Sometimes, the best views of a city aren’t from above, but from below. From underground bunkers to subterranean villages, many of the world’s great cities are home to some surprising finds beneath their streets. Here are six places where the best views are under your feet.
If you’re not scared of the dark or tight spaces, the vast cave system under Budapest is the ultimate in urban spelunking. Approximately 200 caves are scattered beneath Hungary’s capital city, although only a handful are accessible to the public. Szemlőhegyi Cave, featuring steep walls and flower-like crystal formations, offers easily accessible walking paths. For the adventure-seekers, Pálvölgyi Cave is far more challenging, with ladders to climb and tiny spaces that require squeezing and crawling your way through the dark.
Want to re-live the Cold War era—65 metres underground? You can in Moscow, where a former Cold War bunker has been converted into a museum and entertainment complex. Bunker 42 features conference rooms, a restaurant and various Cold War-themed tour options. There is even, yes, the option to play “Bunker Quest” or “Zombie Apocalypse” laser tag within the complex. Alternately, for something less war-focused, Moscow’s metro features artwork you’d expect to see in a museum rather than on public transit. Bronze and marble statutes, stained glass windows and mosaics of glass and marble adorn one of the busiest subway systems in the world.
Ho Chi Minh City, Vietnam
Even now, more than 30 years after the end of the Vietnam War, the Cu Chi Tunnels are still a must-see for most visitors to Vietnam. The 121 kilometres of tunnels were used by the Viet Cong as they moved to capture Saigon and hid from American troops. Dark and damp with minimal light, water and air, the tunnels were also a breeding ground for disease, and were infested with scorpions, spiders and poisonous centipedes. Today, visitors can only walk through a limited section of the tunnels—which have been widened in spots to accommodate Western tourists. Above ground, visitors can view examples of the traps set by the Viet Cong and learn about the guerrilla warfare that defined much of the Vietnam War.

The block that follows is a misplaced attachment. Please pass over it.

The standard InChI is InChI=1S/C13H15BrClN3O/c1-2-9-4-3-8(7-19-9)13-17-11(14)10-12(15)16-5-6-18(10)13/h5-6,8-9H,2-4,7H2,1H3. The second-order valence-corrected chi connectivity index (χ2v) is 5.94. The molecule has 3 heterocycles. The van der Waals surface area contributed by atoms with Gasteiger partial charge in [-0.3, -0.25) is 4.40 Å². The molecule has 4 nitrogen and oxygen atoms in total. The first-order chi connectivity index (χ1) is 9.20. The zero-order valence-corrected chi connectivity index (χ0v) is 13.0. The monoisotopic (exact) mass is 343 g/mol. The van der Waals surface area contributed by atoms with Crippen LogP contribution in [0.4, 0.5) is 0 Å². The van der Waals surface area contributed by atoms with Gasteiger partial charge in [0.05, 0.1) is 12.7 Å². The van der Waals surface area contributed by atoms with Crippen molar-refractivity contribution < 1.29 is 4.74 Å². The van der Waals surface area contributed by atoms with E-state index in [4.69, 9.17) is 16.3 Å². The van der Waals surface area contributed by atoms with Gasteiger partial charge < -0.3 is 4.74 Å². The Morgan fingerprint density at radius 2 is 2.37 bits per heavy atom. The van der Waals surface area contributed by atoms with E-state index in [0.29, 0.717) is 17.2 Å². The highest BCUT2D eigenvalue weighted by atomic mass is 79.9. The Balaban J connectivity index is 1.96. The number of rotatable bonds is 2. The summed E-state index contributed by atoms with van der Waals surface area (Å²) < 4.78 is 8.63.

The Cappadocia region in central Turkey is famed for its underground cities dating back to Hittite times, the largest and best known of which is Kaymaklı. The subterranean quarters, stacked atop one another and connected via stairs and tunnels in a honeycomb-like pattern reaching a depth of up to eight levels, offered a hiding space from invaders where residents could live and work for months at a time. Today, pieces of those cities are still in use, as modern residents (living above ground) use the upper tunnels as cellars and stables.
In 2005, an archaeological excavation uncovered a network of pathways and building foundations beneath Krakow’s Main Market Square. Today, these remains, buried four metres underground, can be explored through the Rynek Museum, which chronicles the city’s evolution and uses projectors and models to recreate the atmosphere of Medieval Krakow. But that’s not the only underground adventure—head just beyond the city to the Wieliczka Salt Mine, a UNESCO World Heritage site that’s home to 900 years’ worth of salt production, more than 200 kilometres of passageways and over 2,000 caverns. Visitors can explore a mining museum and see chapels carved from salt.
Up until a few years ago, visits to Rome’s famed Colosseum were strictly above ground. However, visitors can now head underground, to the hypogeum—tunnels beneath the ampitheatre that were once the prep grounds for gladiators, and where animals were stored before being raised into the ring.